Wednesday, September 5, 2012

5 September 2012 -- Journal Log

Scooter's Journal Log
Earth Date 5 September 2012

arrived early • taught a Bio • got school lap top set up for ethernet internet service • taught classes • found out that mystery notice taped to door is a water bill that will be paid when bill collector comes to school to get money from all teachers – mine was 48 CN 元 ($7.64) which seems high and probably includes charges left over from the previous renter • was advised just to pay it rather than wasting the time it would take to get it fixed which would probably not be worth the difference • brought sandwich for lunch – much happier • shopped at campus store for bread and snacks • taught classes • met with biology colleagues and Chinese teacher counterpart, a wonderful man named Brian who was educated at Boston University, regarding plans to best team teach our courses • taught classes • had first after-school faculty meeting of year • as I may have mentioned, school days last until 5:10 pm, so the meeting was over promptly

BNDS Santa Claus Strikes Again
So, I returned to my cubicle this after noon only to find another present! This time we each received a gift of two large porcelain tea cups specially commissioned by BNDS to celebrate the 60th Anniversary of our school. As I was admiring the artistry and the cool logo, while also imagining how wonderful it will be this winter to fill them with hot chocolate, my eyes practically bugged out of my head. These weren't just any old fancy tea cups with lids for steeping, they were also imprinted with our names! Wow! How cool!. Such a wonderful keepsake to remember this celebratory year and how I was a part of it. I am so lucky.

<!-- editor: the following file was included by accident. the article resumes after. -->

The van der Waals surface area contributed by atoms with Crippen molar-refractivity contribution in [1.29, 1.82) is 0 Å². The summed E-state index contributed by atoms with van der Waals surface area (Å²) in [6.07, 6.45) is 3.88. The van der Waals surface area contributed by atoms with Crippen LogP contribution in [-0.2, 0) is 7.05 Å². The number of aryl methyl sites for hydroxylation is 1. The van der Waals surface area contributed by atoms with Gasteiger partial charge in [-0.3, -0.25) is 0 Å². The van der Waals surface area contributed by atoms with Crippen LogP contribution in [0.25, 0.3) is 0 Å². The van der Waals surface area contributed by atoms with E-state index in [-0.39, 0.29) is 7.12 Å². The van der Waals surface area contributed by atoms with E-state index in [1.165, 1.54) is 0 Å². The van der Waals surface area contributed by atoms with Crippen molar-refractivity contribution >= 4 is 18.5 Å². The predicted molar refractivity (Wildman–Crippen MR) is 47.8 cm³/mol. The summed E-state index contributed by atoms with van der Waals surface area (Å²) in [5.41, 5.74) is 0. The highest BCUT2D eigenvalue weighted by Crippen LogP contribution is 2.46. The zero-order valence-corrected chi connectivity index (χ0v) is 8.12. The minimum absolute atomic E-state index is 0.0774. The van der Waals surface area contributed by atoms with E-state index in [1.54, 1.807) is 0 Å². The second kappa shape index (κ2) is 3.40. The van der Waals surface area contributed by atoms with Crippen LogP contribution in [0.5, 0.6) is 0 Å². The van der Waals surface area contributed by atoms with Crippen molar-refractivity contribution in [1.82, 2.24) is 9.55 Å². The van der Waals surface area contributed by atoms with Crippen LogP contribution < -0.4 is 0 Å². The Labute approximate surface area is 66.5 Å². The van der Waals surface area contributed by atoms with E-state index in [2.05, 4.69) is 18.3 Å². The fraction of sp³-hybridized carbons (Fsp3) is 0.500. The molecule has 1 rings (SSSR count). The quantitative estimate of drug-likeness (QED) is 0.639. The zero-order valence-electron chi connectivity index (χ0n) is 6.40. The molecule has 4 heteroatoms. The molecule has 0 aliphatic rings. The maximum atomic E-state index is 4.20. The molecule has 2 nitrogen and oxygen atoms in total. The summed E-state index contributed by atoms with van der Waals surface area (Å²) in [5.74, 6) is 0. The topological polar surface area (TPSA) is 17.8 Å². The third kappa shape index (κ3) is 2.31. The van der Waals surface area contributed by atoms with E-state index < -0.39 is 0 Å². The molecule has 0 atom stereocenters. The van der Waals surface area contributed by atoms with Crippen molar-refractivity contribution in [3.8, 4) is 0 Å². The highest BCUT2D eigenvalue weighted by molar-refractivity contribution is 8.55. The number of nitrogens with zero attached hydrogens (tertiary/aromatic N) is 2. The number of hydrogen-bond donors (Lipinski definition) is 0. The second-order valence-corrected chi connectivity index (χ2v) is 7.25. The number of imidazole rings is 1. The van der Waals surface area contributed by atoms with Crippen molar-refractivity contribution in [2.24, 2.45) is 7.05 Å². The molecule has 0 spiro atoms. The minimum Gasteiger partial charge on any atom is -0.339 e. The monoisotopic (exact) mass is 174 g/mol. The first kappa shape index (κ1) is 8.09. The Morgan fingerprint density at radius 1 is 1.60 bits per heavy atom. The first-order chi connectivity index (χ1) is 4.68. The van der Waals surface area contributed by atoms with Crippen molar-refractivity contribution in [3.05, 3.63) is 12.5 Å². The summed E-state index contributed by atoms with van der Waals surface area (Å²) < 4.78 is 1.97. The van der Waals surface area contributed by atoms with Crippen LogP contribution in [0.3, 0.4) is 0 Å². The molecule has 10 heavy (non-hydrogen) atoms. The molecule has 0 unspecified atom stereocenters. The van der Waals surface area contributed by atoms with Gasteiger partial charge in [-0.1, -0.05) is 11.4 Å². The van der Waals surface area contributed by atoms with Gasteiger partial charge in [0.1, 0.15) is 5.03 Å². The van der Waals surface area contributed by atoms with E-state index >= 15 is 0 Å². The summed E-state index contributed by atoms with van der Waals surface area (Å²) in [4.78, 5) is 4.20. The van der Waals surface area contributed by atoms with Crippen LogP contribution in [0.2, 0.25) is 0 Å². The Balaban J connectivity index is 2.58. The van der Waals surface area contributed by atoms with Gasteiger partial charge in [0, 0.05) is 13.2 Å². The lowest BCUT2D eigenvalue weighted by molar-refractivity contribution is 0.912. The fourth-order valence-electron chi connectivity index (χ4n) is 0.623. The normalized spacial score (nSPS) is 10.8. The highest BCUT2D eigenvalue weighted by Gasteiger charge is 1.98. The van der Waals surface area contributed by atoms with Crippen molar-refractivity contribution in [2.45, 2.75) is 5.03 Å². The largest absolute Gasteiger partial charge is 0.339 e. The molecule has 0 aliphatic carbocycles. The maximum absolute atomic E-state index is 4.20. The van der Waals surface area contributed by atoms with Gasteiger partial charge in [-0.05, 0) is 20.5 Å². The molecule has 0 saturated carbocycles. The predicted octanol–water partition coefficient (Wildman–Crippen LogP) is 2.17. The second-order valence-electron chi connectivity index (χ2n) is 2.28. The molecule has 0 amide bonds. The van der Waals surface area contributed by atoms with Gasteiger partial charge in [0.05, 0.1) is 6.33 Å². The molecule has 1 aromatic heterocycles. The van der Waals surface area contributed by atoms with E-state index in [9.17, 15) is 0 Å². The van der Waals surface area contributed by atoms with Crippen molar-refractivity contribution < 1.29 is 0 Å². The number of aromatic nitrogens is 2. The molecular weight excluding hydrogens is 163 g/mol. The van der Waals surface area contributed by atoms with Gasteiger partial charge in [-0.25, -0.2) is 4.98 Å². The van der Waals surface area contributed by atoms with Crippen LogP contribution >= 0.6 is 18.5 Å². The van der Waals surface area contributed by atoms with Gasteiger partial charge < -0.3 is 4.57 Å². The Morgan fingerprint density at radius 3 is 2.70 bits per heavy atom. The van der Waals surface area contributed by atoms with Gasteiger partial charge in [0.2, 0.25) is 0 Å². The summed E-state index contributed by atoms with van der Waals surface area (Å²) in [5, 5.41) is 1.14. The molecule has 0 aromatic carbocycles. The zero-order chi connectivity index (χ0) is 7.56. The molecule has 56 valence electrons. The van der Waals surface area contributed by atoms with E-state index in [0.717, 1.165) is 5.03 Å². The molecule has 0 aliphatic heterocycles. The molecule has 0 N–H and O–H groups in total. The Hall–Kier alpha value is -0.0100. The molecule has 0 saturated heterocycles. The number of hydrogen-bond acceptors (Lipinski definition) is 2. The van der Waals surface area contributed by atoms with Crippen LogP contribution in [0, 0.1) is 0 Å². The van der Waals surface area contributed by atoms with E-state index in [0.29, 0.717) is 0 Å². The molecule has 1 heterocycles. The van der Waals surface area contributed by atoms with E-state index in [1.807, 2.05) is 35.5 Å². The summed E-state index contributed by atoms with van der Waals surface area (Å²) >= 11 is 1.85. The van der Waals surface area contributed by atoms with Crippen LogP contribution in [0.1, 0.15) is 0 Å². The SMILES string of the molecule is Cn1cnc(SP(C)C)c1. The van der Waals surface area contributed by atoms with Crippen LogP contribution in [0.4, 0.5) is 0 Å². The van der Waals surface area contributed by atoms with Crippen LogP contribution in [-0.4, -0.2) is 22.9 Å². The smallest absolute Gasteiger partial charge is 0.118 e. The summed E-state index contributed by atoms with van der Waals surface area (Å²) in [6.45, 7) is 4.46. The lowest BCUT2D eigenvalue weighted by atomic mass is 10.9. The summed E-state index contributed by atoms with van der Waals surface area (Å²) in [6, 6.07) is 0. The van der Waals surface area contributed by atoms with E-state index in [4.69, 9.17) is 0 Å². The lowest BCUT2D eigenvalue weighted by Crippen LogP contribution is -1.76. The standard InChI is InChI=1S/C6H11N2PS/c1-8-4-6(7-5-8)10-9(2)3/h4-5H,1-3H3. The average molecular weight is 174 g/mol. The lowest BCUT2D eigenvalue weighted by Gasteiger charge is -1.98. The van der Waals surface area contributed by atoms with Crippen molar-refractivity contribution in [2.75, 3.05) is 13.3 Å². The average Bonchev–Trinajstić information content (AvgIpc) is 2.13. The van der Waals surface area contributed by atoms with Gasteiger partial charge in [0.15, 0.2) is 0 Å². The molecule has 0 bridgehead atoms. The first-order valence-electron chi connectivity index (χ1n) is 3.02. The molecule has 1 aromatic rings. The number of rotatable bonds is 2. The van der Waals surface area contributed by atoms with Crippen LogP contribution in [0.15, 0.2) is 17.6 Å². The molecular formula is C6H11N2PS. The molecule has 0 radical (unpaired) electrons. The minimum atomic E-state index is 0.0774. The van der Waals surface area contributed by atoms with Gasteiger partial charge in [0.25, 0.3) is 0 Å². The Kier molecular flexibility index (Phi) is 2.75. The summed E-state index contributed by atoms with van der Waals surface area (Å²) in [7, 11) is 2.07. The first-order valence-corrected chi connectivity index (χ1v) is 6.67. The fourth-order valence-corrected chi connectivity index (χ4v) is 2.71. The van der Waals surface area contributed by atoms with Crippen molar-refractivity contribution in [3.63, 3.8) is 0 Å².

walked home • ate sandwich for dinner • worked on class preparation and journal • did laundry • noticed that I am nearly out of drinking water

Drinking Water Tank & the Beijing Water Supply
So, right now, I am perilously close to being out of drinking water. Ironically, the last time I was in Beijing, all of the guide books said it was safe to drink the municipal tap water in Beijing and not to waste money on bottled water any more than would in the USA. This time, however, everyone says not to drink the tap water without boiling unless you want a sick day. If I wanted a sick day, I would try it because I am not a big fan of bottled water. I am especially not a fan of bottled water that is rationed to me. So, the way I have to get water is...Well, first you have to have 137 CN 元 ($21.82) up front. This buys you 10 water coupons. Then you call up the water company and via your cell number in their computer they know where to deliver it. When they deliver your water, they take the empty and a ticket. As I have no phone, I am not in the computer, and I cannot call and order water anyway. I also don't have 137 CN 元 to spare right now. So, my plan is to have a friend who already has gotten water and has the tickets, to call and order a bottle.

Then I would pay her for one bottle and get by until I can afford 10 tickets and a phone. Unfortunately, as is often the case in these situations, when she called to order the water, she was asked why she needed one so soon after just getting the new one. She was probably drinking her water too fast or using to to wash dishes or something. No, she then admitted it was for a friend. She explained I was going to buy the water from her and carry the jug over to my house from hers. Well, no, no, that wouldn't do, they jugs are way too heavy for teachers to carry. They probably weigh 25 pounds. I couldn't possibly manage it, she was told. So, instead, I was told to be home by 7 on Wednesday and that the water would be delivered. Since this was to be my delivery, I would need the whole 137 CN 元 up front in cash. This was not exactly how I had hoped things would work out. It also demonstrates how attentive the Chinese business persons are. They knew my friend had just bought water. They probably doubted the water was for her, and they really wanted another person to hand over 137 CN 元. Ingenious!

went to sleep – thirsty!

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